POINT OF VIEW: Learning to Wait

I’m not a good waiter.

Two weeks ago, I submitted my latest novel, “Dropnauts,” to an online contest called Pitch Wars. Pitch Wars is a chance to snag a mentor with publishing experience, who will spend the next three months with you reworking your novel, and in the end, it will be posted to the Pitch Wars site for agents to look at and consider.

Pitch Wars has 102 mentors this year, and 3,500 novels submitted.

I am waiting to see if one of the four mentors I submitted the story to decides they want to see more, and the wait is just about killing me.

Writing is waiting.

Waiting for inspiration. Waiting for story issues to resolve themselves in your subconscious. Waiting for beta readers and editors to get the book back to you.

But the worst of all of these is the wait after submission, waiting to see if what you wrote was good enough to make the cut.

So what’s a writer to do? I have some ideas, drawn from my five years as a professional in this craft:

  1. Work on another project: Dive into something new. Your writer brain is full of ideas – why not indulge one of them? Write another novel. Craft a short story for an anthology or magazine you want to get in. Or pull out an old project and dust it off. Every moment you spend working on something new is a moment when you’re not worrying about your submission.
  2. Think about your next move: What happens if your story is ultimately rejected? Do you want to self publish it? Send it off somewhere else? What is your ultimate goal for this work? Creating a plan can make you feel better during the wait, and if your story does end up coming back to you.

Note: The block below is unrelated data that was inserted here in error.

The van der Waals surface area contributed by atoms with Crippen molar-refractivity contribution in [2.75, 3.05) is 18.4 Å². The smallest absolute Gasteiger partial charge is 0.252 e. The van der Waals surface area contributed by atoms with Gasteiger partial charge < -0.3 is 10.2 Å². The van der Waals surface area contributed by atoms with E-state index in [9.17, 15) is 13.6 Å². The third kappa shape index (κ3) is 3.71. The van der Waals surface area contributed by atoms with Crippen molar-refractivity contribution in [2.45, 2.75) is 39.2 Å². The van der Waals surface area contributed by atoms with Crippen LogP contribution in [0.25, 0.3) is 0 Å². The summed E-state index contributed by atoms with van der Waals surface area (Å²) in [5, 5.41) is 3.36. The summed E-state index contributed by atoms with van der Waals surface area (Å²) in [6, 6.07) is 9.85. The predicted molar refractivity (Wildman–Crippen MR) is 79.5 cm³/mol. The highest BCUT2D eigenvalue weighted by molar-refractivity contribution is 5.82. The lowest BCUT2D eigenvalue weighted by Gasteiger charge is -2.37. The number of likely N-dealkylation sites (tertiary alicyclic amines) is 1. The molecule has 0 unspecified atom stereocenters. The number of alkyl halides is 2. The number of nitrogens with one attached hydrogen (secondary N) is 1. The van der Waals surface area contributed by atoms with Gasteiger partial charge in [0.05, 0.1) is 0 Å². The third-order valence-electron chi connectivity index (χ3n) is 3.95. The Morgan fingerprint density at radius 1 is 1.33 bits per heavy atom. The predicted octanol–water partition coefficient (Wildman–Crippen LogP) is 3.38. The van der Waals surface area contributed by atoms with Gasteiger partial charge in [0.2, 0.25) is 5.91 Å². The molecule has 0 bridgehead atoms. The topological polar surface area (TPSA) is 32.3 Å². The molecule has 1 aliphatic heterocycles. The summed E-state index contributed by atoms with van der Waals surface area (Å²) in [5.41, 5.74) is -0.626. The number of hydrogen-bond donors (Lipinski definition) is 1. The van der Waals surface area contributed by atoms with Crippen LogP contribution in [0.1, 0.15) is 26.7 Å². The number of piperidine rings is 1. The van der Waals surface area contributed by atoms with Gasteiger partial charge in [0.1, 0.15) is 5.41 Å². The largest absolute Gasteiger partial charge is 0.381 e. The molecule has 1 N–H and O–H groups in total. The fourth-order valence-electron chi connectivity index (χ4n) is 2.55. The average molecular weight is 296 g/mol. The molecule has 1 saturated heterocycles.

3. Research, research, research: Now that you know what you want to do with your story on the chance that you get rejected, channel that into action. Want to send it to another publisher? Research – who else takes this kind of work? Who else is accepting new authors? Want to snag an agent? Research – who are the good ones, and what’s the best way to approach them? Want to self publish? Research – do you know how? If so, are there steps you can take to prepare, or to learn how to do it better?
  4. Clean up the to-do list: What writing-related things have you been putting off while working on your opus? Work on your website. Do some backlist promotion. Make some new networking contacts. Plot out your next novel. Take a few courses to improve your writing skills and polish your style. Make waiting work for you.
  5. Find some support: Last but not least – we writers are human. We can only put off worrying about what someone else thinks of our baby for so long. Find a few folks whom you can talk to privately – folks who will let you cry on their shoulders until your book is either accepted or rejected.

What am I doing while I wait? At the moment, I am making plans for the next step with my book, and doing research to figure out where to go on the day my manuscript comes back.

And if it’s accepted? There will be dancing in the Coatsworth-Guzman household.

But until then, I will keep my worried little writer brain busy.

To my writer friends – how do you handle the wait after submission? Any tips?

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